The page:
Everyday I check the news for articles relating to women and the sciences or math. I was intrigued by an article that came up in my search today called Women in Startups: Is There Room for Us and Our Mad Baby Fever? The author, Elisa Gabbert, was describing the horrific messages issued forth to women and the abysmal assumptions made in another article that was posted at TechCrunch by guest author Penelope Trunk on December 11. Ms. Trunk’s article was called Stop Telling Women to do Startups and the gist was that women don’t choose to start a business because their urges of having babies convinces them it would be a bad idea. I laughed so hard at the absurdity of Ms. Trunk’s hypothesis that the coffee I was drinking came barreling out my nose!
Gabbert’s rebuttal led me to one by Laura Klein (of the blog “Users Know”) called STFU About What Women Want. Klein understands that what Trunk states in her article ultimately hurts women who pursue their own startup or want to work for a startup and stated:
So, when a publication like TechCrunch spews some nonsense about what women want, it means that the next time I go into an interview with a male founder (and they are overwhelmingly male for some reason that I’m not going to address here, but that Penelope assures us has nothing to do with bias) who has read that nonsense, he may be thinking, consciously or subconsciously, “she doesn’t really want to work at this startup because she wants to have a baby.”
And frankly, that sucks for me and all the other women like me.
When I searched for other responses to Trunk’s article I found one from Women 2.0 from a Chilean business owner, Michelle Veronese (Co-Founder, Novelo), who just so happens to be a woman. I loved this quote from Veronese’s piece:
I decided not to have children because my startup needs my complete attention, just like a child. But, if you want to try your hand at having “twins” – your startup AND a real baby, then more power to you. There are many women out there capable of both being a mother and raising a startup. Think of all the female lawyers, doctors, university professors and neurosurgeons who decided to do both.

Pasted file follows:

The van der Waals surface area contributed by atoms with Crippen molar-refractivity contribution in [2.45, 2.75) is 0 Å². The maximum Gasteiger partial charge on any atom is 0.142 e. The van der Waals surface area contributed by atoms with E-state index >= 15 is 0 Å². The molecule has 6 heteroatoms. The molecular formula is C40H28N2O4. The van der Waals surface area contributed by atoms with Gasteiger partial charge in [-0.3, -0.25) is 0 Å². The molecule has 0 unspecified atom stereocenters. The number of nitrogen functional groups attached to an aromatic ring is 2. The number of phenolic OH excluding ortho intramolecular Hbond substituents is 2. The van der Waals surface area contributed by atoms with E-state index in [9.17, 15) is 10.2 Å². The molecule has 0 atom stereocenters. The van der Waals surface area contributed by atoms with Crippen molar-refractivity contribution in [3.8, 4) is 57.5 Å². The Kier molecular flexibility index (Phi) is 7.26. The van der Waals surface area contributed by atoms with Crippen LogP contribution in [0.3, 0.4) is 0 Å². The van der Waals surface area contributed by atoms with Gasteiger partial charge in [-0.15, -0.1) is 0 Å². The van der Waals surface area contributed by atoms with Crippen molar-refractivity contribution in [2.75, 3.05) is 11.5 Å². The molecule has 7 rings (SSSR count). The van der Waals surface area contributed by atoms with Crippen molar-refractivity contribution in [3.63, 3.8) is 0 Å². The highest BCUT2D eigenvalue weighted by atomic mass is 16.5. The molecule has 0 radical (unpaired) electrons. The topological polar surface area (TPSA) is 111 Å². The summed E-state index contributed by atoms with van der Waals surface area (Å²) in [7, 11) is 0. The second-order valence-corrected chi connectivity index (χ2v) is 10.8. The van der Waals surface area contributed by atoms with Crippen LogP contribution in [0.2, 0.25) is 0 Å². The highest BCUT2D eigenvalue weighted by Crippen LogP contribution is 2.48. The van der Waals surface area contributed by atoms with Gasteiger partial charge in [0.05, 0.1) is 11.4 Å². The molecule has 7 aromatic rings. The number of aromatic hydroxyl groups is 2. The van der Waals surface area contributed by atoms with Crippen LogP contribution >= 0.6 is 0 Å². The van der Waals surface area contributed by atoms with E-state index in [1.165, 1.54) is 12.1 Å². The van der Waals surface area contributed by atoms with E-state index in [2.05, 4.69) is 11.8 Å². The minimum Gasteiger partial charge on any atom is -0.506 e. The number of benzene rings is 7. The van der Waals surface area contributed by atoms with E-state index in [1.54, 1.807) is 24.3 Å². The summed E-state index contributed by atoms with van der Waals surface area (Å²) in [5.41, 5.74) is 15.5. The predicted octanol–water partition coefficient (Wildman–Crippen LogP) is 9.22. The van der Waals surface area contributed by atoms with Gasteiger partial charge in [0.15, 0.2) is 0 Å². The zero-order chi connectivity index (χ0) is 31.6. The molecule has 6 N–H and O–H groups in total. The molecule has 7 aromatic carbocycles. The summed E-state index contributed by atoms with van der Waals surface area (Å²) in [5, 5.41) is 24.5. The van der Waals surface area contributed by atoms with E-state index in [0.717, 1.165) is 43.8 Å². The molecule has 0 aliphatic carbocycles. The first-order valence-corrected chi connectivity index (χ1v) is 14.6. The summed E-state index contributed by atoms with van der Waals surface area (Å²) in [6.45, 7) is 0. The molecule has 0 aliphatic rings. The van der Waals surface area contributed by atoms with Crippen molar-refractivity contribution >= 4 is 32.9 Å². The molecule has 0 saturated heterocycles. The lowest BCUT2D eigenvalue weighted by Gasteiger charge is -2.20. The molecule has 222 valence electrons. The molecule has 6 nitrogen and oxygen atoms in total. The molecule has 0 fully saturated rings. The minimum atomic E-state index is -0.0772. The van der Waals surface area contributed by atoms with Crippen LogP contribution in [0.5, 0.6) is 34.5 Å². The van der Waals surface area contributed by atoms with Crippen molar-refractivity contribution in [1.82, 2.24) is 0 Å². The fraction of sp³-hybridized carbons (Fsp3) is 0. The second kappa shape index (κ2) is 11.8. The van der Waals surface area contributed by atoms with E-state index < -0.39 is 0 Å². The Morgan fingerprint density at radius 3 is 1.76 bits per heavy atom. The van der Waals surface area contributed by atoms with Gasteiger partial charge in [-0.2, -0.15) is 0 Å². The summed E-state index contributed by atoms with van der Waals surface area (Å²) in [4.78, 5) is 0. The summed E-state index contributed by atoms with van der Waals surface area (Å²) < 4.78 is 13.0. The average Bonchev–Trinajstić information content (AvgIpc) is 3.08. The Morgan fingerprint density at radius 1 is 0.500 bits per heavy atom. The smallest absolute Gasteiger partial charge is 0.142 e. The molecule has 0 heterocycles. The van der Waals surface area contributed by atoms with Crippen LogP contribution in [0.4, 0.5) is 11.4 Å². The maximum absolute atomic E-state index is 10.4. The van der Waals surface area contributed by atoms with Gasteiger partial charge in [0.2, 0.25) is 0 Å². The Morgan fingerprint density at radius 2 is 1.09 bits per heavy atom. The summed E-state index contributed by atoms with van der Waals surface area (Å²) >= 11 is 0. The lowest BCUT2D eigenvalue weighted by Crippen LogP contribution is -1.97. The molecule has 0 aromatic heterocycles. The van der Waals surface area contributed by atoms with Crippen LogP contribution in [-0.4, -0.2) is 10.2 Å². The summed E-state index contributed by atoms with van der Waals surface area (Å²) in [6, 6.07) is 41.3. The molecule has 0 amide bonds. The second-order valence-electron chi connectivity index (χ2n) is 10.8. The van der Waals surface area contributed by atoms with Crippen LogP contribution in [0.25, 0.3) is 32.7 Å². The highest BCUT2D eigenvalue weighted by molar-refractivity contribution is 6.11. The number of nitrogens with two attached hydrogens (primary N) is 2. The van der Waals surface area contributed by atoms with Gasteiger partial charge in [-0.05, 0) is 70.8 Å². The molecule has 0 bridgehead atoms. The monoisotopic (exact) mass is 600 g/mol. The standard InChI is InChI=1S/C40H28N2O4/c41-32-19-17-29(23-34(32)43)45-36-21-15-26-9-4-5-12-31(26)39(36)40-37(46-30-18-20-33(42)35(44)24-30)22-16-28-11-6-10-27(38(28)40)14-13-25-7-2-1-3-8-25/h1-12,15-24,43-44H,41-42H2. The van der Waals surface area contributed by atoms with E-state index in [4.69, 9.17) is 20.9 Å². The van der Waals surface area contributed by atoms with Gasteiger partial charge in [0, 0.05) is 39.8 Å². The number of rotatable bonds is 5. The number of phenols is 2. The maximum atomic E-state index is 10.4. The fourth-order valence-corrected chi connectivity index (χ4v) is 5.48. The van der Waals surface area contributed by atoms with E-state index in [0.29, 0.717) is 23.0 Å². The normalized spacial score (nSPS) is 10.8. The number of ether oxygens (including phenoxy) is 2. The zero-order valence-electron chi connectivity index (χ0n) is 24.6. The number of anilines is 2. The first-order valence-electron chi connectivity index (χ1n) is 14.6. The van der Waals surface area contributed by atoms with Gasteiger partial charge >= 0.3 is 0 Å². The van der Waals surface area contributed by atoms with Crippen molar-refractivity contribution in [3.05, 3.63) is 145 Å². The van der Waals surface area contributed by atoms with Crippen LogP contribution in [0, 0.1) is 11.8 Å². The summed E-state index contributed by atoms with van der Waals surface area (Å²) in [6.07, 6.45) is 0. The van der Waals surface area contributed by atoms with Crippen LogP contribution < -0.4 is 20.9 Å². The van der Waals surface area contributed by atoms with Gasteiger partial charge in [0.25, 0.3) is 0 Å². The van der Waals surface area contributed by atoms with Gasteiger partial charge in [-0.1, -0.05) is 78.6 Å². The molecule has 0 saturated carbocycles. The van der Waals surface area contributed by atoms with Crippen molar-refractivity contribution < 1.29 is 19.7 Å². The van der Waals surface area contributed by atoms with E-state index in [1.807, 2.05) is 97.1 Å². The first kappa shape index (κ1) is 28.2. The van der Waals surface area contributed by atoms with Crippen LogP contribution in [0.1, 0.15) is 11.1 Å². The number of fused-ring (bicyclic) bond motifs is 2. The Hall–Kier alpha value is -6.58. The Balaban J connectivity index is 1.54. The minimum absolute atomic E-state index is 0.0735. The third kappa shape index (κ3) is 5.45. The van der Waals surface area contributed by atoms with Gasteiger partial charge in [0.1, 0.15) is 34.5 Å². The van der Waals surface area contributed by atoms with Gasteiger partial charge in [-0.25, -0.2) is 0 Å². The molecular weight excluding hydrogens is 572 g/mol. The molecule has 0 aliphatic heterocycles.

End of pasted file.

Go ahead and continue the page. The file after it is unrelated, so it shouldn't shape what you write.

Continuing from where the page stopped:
And Veronese is correct, in highly demanding fields that are male-dominated young women have been and still can be successful! Our own Amy Siskind (TNA President) has been lecturing to young women about working on Wall Street in her Girlfriend’s Guide to Making it on Wall Street about the same prejudices that young women face in the financial sector and how articles like Trunk’s exacerbate the misconceptions.
When I started my consulting business in Optics over a decade ago it was because I had the engineering ability to be successful and I had the support of my husband in sharing childrearing. There were difficult times in my business where I thought that I wouldn’t see sleep again until my children were 18, but I survived and my business thrived. My children see my strong work ethic first-hand as well as see how my husband and I work together as a team so that both our family and career aspirations are met. Just because something is supposed to be difficult doesn’t make it impossible. I believe that every woman can be successful in whatever venture she chooses, especially a new business venture.